Thursday, February 14, 2008

Recovering the World

Phenomenology is described at an attempt to arrive at the world of immediate contact. In phenomenology, the world is already there prior to any theorizing about it. As many of you may well know, the idea that the world is already there, and that its being there constitutes our relation to it is abandoned in more naturalistic theories. For naturalists, there are entities in the world best described in terms of the natural sciences, and entities are mind-independent. While the world is independent of itself in our field of experience in phenomenology, our experience of the world is something we must retrieve actively.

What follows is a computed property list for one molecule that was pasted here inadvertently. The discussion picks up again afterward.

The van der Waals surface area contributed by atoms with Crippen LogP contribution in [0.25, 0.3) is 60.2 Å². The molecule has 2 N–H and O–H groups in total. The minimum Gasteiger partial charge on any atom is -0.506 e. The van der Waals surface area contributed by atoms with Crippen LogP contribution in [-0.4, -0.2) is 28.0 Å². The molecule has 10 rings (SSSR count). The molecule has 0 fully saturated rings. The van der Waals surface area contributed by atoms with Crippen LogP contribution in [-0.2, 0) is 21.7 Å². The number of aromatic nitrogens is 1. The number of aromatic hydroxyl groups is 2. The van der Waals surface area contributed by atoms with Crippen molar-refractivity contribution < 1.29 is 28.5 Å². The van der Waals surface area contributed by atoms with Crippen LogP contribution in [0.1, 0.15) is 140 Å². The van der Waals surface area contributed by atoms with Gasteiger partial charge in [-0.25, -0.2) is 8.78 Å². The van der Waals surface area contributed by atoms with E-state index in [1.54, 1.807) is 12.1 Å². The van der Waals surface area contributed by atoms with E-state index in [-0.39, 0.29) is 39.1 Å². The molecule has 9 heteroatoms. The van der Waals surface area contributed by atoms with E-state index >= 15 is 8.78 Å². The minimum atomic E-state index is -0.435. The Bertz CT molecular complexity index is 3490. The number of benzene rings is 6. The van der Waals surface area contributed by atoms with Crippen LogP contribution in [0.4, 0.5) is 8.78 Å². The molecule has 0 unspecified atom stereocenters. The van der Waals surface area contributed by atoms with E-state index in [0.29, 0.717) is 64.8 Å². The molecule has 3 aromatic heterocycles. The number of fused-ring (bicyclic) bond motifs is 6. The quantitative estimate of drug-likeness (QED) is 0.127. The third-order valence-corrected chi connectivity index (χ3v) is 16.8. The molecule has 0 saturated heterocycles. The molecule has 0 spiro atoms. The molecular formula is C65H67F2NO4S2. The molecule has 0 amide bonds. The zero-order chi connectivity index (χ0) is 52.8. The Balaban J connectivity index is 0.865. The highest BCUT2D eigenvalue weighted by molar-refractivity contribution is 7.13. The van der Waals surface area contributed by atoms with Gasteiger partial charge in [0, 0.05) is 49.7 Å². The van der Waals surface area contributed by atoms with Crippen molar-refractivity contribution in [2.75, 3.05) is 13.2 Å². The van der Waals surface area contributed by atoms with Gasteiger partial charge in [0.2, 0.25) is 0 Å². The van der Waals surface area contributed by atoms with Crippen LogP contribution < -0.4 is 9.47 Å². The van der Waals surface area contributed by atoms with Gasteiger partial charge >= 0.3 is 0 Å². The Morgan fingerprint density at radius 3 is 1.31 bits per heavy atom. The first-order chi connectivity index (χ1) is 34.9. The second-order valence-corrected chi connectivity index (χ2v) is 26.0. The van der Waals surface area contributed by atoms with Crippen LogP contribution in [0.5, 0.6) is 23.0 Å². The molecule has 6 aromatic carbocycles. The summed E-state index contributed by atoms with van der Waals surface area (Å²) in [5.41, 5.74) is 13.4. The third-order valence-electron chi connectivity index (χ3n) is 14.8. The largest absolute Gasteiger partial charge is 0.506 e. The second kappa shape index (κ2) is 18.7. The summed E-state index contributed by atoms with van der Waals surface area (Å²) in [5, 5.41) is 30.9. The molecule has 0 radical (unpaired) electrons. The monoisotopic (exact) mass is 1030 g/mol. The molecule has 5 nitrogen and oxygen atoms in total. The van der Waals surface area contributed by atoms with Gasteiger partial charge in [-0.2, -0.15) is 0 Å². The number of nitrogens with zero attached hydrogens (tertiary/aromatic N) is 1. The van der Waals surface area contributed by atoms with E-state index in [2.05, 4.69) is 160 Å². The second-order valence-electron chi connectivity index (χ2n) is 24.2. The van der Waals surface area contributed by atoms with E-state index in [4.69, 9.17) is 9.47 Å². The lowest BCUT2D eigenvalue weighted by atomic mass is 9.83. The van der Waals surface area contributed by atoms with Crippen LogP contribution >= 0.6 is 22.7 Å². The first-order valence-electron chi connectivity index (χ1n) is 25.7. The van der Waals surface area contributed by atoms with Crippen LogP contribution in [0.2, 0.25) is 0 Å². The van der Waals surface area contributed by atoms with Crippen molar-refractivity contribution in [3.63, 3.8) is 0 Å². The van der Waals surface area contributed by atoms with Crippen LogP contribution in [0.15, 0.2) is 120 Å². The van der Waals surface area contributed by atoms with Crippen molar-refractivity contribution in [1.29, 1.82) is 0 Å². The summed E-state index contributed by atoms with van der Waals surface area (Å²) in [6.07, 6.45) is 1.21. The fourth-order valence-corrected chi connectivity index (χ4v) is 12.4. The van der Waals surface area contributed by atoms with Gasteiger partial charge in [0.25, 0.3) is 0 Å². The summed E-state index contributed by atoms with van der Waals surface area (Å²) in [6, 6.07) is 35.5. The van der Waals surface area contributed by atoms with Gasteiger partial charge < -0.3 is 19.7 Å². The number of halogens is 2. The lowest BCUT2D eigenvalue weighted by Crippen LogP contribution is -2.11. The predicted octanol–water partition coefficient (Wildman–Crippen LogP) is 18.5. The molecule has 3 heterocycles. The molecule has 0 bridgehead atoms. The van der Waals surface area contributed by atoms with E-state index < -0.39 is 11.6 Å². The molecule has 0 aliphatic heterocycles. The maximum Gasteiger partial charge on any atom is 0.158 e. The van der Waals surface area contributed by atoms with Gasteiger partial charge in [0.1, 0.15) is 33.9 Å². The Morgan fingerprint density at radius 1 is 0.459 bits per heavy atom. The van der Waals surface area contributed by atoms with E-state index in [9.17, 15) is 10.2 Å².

Now, phenomenology doesn't achieve causal accounts. Instead, phenomenology identifies the fundamental relation of being-in-the-world and attempts to retrieve that understandng for us. I'm wondering whether the fundamental attempt to retrieve essences of the world is in a way causal. How far do you push the thesis that phenomenology identifies constitutive a priori facts that play no causal role because when describing the world?

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